The first in a seven-part series
Our thesis is straightforward: Schools need to transition from the bureaucratic industrial-age structures in which they were created a hundred years ago into modern learning and improvement organizations that are suitable to the needs of today. To do so will be excruciatingly difficult, because it will require a change in mind-set, creation of new infrastructure, and changing patterns of authority and power. But this change is what is required if we truly seek to achieve our goal of educating all students to high levels.
The contemporary school system bears the imprint of the industrial age in which it originated. The model was the factory, and the aim was to set up a system of command and control in which the superintendent specified ends and means that schools and teachers were supposed to implement. Over the course of the 20th century, attached to this factory model was a notion that university-based social science could inform educational progress. The idea here was that university researchers would identify good practices, policymakers would mandate these practices at scale, and again teachers would implement them.
A working group on the “Futures of School Reform,” organized by the Harvard Graduate School of Education and led by Robert B. Schwartz and Jal D. Mehta of Harvard and Frederick M. Hess of the American Enterprise Institute, includes more than two dozen researchers, policymakers, and practitioners from around the country. The group is seeking to engage a wider audience in an “urgent” conversation—one that it hopes can advance the national dialogue on improving public education for all children. The working group has received convening support from the William and Flora Hewlett Foundation and the Spencer Foundation.
Education Week is running a seven-part series of Commentary essays expressing visions of members of the “Futures” group. The series, which concludes in the May 25 issue, is accompanied by a blog, The Futures of School Reform, written by the group. Readers are invited to participate by posting comments on the blog, or writing letters to the editor.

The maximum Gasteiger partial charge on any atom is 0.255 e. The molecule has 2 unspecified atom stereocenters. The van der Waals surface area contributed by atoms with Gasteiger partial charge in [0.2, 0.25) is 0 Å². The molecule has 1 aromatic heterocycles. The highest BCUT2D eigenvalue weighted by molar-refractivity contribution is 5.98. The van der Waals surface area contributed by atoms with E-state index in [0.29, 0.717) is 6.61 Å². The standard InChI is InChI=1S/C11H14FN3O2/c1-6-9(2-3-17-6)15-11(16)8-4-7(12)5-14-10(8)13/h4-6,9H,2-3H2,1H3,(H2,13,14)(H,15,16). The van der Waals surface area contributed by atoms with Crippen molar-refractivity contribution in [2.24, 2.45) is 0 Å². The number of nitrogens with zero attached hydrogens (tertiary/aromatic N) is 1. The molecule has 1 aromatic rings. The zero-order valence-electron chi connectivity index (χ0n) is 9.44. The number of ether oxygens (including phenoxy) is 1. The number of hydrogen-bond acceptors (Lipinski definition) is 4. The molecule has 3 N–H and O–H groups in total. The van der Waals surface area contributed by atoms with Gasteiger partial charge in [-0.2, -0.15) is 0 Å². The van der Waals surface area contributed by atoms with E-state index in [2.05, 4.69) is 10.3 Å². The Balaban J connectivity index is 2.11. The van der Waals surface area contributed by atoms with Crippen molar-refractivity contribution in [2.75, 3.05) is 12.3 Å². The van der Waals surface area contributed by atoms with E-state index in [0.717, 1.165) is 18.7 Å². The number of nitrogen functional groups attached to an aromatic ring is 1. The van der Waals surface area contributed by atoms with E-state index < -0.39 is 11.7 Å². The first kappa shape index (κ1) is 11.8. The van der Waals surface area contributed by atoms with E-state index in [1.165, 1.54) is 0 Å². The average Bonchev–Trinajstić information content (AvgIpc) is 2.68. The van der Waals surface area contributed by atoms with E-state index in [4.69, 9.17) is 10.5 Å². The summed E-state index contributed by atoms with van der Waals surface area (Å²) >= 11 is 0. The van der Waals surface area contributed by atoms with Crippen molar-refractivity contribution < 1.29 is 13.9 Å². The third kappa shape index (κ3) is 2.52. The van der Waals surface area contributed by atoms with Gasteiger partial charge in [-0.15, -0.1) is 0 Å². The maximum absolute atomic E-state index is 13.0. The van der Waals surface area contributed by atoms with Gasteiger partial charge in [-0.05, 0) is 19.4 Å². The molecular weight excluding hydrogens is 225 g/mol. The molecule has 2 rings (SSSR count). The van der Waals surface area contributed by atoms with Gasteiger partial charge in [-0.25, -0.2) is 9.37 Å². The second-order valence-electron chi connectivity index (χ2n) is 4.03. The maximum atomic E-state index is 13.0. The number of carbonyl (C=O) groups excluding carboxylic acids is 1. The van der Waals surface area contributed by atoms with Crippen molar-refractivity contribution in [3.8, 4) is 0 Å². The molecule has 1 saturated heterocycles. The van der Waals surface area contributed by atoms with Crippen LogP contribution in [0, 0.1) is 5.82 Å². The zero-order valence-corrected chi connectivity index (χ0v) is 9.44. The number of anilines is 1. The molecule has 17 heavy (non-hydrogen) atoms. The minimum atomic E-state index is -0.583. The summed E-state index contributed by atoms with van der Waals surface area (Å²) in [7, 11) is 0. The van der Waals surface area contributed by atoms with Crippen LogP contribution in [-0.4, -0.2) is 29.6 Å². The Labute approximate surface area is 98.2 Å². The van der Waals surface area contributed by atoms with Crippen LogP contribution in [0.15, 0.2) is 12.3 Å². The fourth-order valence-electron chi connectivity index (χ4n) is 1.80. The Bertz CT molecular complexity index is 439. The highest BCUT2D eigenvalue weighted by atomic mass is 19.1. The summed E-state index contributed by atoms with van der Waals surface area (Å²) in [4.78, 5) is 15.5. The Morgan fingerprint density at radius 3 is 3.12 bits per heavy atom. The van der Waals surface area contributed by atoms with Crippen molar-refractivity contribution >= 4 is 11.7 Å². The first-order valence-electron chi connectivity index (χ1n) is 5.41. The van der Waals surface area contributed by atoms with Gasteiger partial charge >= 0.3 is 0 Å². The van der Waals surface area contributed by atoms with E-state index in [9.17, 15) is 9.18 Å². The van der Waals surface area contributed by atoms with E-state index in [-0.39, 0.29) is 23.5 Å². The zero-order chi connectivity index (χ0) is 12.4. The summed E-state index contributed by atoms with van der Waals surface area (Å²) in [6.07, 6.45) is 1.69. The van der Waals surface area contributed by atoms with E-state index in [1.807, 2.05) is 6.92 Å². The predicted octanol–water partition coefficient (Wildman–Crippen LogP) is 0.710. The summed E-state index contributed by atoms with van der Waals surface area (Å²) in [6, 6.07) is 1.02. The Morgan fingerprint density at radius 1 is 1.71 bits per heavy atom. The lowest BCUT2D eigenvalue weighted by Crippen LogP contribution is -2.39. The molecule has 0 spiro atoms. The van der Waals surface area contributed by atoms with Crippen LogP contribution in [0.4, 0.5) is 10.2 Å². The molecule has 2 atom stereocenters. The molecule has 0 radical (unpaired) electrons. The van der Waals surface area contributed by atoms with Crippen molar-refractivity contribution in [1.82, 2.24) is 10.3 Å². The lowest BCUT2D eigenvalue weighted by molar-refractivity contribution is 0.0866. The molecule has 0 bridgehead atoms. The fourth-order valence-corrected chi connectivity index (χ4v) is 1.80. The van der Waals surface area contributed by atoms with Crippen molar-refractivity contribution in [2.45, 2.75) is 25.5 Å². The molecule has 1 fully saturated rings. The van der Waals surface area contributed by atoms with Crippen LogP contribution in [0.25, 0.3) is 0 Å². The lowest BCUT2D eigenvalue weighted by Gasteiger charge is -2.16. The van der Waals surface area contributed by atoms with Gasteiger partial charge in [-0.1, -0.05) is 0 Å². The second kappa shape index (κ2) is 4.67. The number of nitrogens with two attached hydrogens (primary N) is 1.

While rational on its face, this model has proved to be flawed at each link of the chain: University-based research is more suited to advance disciplinary understanding than to solving problems of practice; policymakers are too removed from schools to know what practitioners need; and teachers have been highly resistant, since the early 20th century, to imposition from above.
More broadly, the factory model makes a categorical mistake about the nature of the enterprise: When work is highly routinized and standardizable, a command-and-control regulatory structure can be appropriate; but when work is complex and requires significant skill and discretion, a more professional structure is preferable. In professional organizations, across a variety of sectors, the emphasis is on front-line practitioners systematically learning in practice to improve and developing structures through which localized knowledge is continuously tested and refined, accumulated over time, and spread across the field.
The need for this shift in American education is buttressed by the Organization for Economic Cooperation and Development international research on the performance of high-scoring nations on the Program for International Student Assessment. Unlike the United States, countries like Singapore, South Korea, Canada, and Finland all draw their teachers from the top third of their college test-score distribution, train them extensively, and then enable them to work with one another on problems of practice within schools to develop better pedagogical practices and deeper content knowledge. As the head of the Indicators and Analysis Division of the OECD and the international director of PISA, Andreas Schleicher, recently noted in “Lessons for the United States,” common to these leading nations is a move away from the command-and-control bureaucracy and toward a more professional-style workplace.